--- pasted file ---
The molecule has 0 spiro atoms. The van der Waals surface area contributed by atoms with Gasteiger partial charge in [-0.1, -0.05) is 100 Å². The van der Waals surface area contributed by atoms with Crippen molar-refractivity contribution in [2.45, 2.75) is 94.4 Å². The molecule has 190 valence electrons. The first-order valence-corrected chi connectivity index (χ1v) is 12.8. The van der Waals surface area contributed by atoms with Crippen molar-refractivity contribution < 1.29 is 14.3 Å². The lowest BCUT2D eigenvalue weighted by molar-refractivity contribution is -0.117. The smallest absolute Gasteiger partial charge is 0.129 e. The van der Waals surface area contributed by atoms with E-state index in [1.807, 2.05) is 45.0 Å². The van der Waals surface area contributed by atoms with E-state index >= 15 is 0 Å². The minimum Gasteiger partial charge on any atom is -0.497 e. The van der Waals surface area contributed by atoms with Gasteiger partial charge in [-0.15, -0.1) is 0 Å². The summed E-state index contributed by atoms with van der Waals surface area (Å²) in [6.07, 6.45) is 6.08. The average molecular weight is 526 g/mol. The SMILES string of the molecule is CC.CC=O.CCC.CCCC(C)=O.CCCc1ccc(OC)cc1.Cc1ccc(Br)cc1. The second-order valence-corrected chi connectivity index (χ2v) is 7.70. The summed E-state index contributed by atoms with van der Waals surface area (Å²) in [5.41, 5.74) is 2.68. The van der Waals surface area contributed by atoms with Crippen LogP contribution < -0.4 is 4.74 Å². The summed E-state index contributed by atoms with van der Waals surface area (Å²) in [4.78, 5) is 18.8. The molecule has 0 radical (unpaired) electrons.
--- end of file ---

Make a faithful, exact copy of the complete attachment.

The molecule has 0 spiro atoms. The van der Waals surface area contributed by atoms with Gasteiger partial charge in [-0.1, -0.05) is 100 Å². The van der Waals surface area contributed by atoms with Crippen molar-refractivity contribution in [2.45, 2.75) is 94.4 Å². The molecule has 190 valence electrons. The first-order valence-corrected chi connectivity index (χ1v) is 12.8. The van der Waals surface area contributed by atoms with Crippen molar-refractivity contribution < 1.29 is 14.3 Å². The lowest BCUT2D eigenvalue weighted by molar-refractivity contribution is -0.117. The smallest absolute Gasteiger partial charge is 0.129 e. The van der Waals surface area contributed by atoms with E-state index in [1.807, 2.05) is 45.0 Å². The van der Waals surface area contributed by atoms with E-state index >= 15 is 0 Å². The minimum Gasteiger partial charge on any atom is -0.497 e. The van der Waals surface area contributed by atoms with Gasteiger partial charge in [-0.15, -0.1) is 0 Å². The summed E-state index contributed by atoms with van der Waals surface area (Å²) in [6.07, 6.45) is 6.08. The average molecular weight is 526 g/mol. The SMILES string of the molecule is CC.CC=O.CCC.CCCC(C)=O.CCCc1ccc(OC)cc1.Cc1ccc(Br)cc1. The second-order valence-corrected chi connectivity index (χ2v) is 7.70. The summed E-state index contributed by atoms with van der Waals surface area (Å²) in [5.41, 5.74) is 2.68. The van der Waals surface area contributed by atoms with Crippen LogP contribution < -0.4 is 4.74 Å². The summed E-state index contributed by atoms with van der Waals surface area (Å²) in [4.78, 5) is 18.8. The molecule has 0 radical (unpaired) electrons.